Raleigh, N.C. — In a highly unusual move for a sitting governor, Gov. Pat McCrory on Tuesday offered a ringing endorsement of state House Speaker Thom Tillis in next week's Republican primary for the U.S. Senate.
The governor delivered his endorsement at a campaign event at which the U.S. Chamber of Commerce also endorsed Tillis.
McCrory complimented the other GOP contenders, saying he would back the winner, whoever it might be. But he said Tillis had "risen to the top" in the campaign process, calling him "the most electable" and "the right candidate at the right time."
Political parties don't generally get involved in primary races, nor do governors, who serve as the public face of their parties. McCrory said he felt compelled to endorse Tillis in the Senate race because "a lot of people" have asked him who he's voting for.
"I felt like I needed to be upfront with the people, be direct with the people, and let them know that, tomorrow, I'm voting for Thom Tillis," McCrory said. "That's the type of leader I am. I tell people exactly where I stand on the issue."
Tillis is backed by GOP strategist Karl Rove and his group American Crossroads, as well as by Sen. Minority Leader Mitch McConnell. But despite their support, he has struggled until recently to break out of a crowded primary field. Seven other GOP candidates are vying for the nomination.
Two recent polls, however, show Tillis reaching the 40 percent threshold needed to avoid a primary runoff. National Republicans are hoping to avoid that scenario, fearing it could weaken the eventual winner in the November contest against incumbent Democratic Sen. Kay Hagan.
His closest challenger, Dr. Greg Brannon of Cary, has the backing of tea party groups, while another top candidate, Rev. Mark Harris of Charlotte, has support from Christian conservatives. Both Brannon and Harris have sought to paint Tillis as insufficiently conservative, most recently in Monday night's final primary debate.
Tillis has also taken heat from some Republican legislators who've accused him of standing in the way of conservative bills. Tillis called those accusations "dubious," pointing to his endorsements by the National Rifle Association, the U.S. Chamber and other conservative groups.
Neither the Brannon campaign nor the Harris campaign immediately responded to requests for comment on the governor's decision to endorse their rival.
Francis Deluca, president of the right-leaning Civitas Institute, said a governor's support for a primary candidate isn't unheard of.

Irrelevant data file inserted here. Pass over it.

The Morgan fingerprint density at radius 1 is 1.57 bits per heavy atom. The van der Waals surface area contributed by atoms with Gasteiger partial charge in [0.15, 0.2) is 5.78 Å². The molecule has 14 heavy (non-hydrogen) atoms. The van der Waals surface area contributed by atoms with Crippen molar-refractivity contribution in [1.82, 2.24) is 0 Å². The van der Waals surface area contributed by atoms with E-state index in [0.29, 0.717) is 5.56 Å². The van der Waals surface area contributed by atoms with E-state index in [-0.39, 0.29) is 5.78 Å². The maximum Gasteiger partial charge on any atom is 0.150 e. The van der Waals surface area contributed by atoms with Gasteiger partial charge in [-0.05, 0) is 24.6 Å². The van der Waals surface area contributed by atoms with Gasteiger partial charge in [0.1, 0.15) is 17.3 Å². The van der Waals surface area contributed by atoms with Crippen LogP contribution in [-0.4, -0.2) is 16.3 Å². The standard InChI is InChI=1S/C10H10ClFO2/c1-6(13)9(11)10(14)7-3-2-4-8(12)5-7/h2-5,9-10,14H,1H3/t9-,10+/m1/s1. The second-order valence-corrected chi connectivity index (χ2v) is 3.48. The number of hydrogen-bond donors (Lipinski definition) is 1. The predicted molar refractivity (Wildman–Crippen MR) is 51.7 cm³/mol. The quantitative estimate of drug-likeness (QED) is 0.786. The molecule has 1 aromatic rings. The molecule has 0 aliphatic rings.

In 1986, then-Gov. Jim Martin appeared at an event with fellow Republican U.S. Senate primary candidate Jim Broyhill. Even though Martin reportedly stressed that his appearance did not constitute an endorsement of Broyhill, most political observers concluded otherwise.
DeLuca says McCrory's clear endorsement of Tillis "is probably a healthier thing" than de facto endorsements like Martin's.
"I think his endorsement is an acknowledgment of where the race is in terms of level of support and likely outcome," DeLuca said. "He is interested in uniting the GOP and heading into a legislative session without the distraction of a prolonged primary fight."
He added that the endorsement is "a no-brainer" for Tillis because McCrory polls well with likely GOP primary voters.
But William Peace University political science professor David McLennan called the endorsement "very rare."
"Politically, it may help McCrory push through some items – particularly teacher pay – in the short session," McLennan told WRAL News. "It will, however, potentially create a rift in Republican circles among tea party and social conservative Republicans who already are suspicious of McCrory."
NC State political science professor Steven Greene said McCrory's move may signal "a new era that reflects the divisions in the Republican Party."
"After some clearly bad outcomes for them in Senate races in other states," like Indiana and Missouri, Greene said, "the Chamber of Commerce types in the GOP appear to be increasingly unwilling to leave things to chance and allow a Tea Party candidate with far worse general election prospects to be nominated."